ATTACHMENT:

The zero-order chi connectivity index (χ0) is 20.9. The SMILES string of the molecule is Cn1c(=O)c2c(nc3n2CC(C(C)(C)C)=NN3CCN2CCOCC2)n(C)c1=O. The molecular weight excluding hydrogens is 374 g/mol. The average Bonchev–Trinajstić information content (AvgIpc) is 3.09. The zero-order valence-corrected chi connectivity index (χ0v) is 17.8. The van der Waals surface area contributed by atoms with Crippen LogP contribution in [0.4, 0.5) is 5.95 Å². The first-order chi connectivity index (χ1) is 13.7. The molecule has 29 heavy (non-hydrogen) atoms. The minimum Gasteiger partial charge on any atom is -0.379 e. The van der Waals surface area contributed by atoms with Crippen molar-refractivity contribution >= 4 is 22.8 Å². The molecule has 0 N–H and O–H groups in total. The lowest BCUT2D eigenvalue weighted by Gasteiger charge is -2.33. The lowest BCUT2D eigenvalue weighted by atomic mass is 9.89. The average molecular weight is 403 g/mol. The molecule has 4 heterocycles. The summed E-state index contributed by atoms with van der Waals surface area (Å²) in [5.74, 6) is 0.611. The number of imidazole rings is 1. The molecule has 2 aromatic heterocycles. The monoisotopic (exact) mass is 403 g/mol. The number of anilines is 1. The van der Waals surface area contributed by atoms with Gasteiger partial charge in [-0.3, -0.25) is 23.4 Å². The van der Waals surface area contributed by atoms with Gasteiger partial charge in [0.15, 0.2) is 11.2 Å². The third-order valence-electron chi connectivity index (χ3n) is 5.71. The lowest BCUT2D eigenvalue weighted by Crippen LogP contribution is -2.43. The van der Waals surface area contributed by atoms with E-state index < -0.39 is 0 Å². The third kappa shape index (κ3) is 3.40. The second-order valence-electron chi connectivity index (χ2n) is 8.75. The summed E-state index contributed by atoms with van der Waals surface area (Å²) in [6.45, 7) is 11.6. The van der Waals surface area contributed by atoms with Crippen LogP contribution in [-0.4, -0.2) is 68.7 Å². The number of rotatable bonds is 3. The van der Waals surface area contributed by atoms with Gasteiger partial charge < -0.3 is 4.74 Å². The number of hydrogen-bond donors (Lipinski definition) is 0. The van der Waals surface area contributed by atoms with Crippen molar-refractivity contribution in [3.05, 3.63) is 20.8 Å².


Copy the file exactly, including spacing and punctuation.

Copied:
The zero-order chi connectivity index (χ0) is 20.9. The SMILES string of the molecule is Cn1c(=O)c2c(nc3n2CC(C(C)(C)C)=NN3CCN2CCOCC2)n(C)c1=O. The molecular weight excluding hydrogens is 374 g/mol. The average Bonchev–Trinajstić information content (AvgIpc) is 3.09. The zero-order valence-corrected chi connectivity index (χ0v) is 17.8. The van der Waals surface area contributed by atoms with Crippen LogP contribution in [0.4, 0.5) is 5.95 Å². The first-order chi connectivity index (χ1) is 13.7. The molecule has 29 heavy (non-hydrogen) atoms. The minimum Gasteiger partial charge on any atom is -0.379 e. The van der Waals surface area contributed by atoms with Crippen molar-refractivity contribution >= 4 is 22.8 Å². The molecule has 0 N–H and O–H groups in total. The lowest BCUT2D eigenvalue weighted by Gasteiger charge is -2.33. The lowest BCUT2D eigenvalue weighted by atomic mass is 9.89. The average molecular weight is 403 g/mol. The molecule has 4 heterocycles. The summed E-state index contributed by atoms with van der Waals surface area (Å²) in [5.74, 6) is 0.611. The number of imidazole rings is 1. The molecule has 2 aromatic heterocycles. The monoisotopic (exact) mass is 403 g/mol. The number of anilines is 1. The van der Waals surface area contributed by atoms with Gasteiger partial charge in [-0.3, -0.25) is 23.4 Å². The van der Waals surface area contributed by atoms with Gasteiger partial charge in [0.15, 0.2) is 11.2 Å². The third-order valence-electron chi connectivity index (χ3n) is 5.71. The lowest BCUT2D eigenvalue weighted by Crippen LogP contribution is -2.43. The van der Waals surface area contributed by atoms with E-state index < -0.39 is 0 Å². The third kappa shape index (κ3) is 3.40. The second-order valence-electron chi connectivity index (χ2n) is 8.75. The summed E-state index contributed by atoms with van der Waals surface area (Å²) in [6.45, 7) is 11.6. The van der Waals surface area contributed by atoms with Crippen LogP contribution in [-0.4, -0.2) is 68.7 Å². The number of rotatable bonds is 3. The van der Waals surface area contributed by atoms with Gasteiger partial charge < -0.3 is 4.74 Å². The number of hydrogen-bond donors (Lipinski definition) is 0. The van der Waals surface area contributed by atoms with Crippen molar-refractivity contribution in [3.05, 3.63) is 20.8 Å².